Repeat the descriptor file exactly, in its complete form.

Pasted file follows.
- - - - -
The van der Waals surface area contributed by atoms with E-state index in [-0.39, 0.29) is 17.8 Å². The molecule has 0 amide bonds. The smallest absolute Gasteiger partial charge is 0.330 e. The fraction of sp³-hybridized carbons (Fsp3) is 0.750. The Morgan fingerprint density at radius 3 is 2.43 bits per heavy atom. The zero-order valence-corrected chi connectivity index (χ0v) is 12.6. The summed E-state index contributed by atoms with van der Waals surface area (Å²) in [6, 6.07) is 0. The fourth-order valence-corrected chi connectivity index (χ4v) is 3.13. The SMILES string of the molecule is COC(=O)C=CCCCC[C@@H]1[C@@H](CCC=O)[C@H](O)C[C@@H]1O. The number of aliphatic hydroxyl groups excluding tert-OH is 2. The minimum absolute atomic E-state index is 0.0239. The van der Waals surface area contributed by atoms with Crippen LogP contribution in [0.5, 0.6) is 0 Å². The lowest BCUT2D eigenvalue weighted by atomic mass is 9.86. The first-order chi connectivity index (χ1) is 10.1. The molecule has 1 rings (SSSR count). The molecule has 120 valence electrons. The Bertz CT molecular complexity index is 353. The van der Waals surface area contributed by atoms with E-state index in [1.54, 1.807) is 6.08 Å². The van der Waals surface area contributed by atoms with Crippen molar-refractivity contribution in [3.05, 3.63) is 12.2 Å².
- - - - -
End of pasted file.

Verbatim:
The van der Waals surface area contributed by atoms with E-state index in [-0.39, 0.29) is 17.8 Å². The molecule has 0 amide bonds. The smallest absolute Gasteiger partial charge is 0.330 e. The fraction of sp³-hybridized carbons (Fsp3) is 0.750. The Morgan fingerprint density at radius 3 is 2.43 bits per heavy atom. The zero-order valence-corrected chi connectivity index (χ0v) is 12.6. The summed E-state index contributed by atoms with van der Waals surface area (Å²) in [6, 6.07) is 0. The fourth-order valence-corrected chi connectivity index (χ4v) is 3.13. The SMILES string of the molecule is COC(=O)C=CCCCC[C@@H]1[C@@H](CCC=O)[C@H](O)C[C@@H]1O. The number of aliphatic hydroxyl groups excluding tert-OH is 2. The minimum absolute atomic E-state index is 0.0239. The van der Waals surface area contributed by atoms with Crippen LogP contribution in [0.5, 0.6) is 0 Å². The lowest BCUT2D eigenvalue weighted by atomic mass is 9.86. The first-order chi connectivity index (χ1) is 10.1. The molecule has 1 rings (SSSR count). The molecule has 120 valence electrons. The Bertz CT molecular complexity index is 353. The van der Waals surface area contributed by atoms with E-state index in [1.54, 1.807) is 6.08 Å². The van der Waals surface area contributed by atoms with Crippen molar-refractivity contribution in [3.05, 3.63) is 12.2 Å².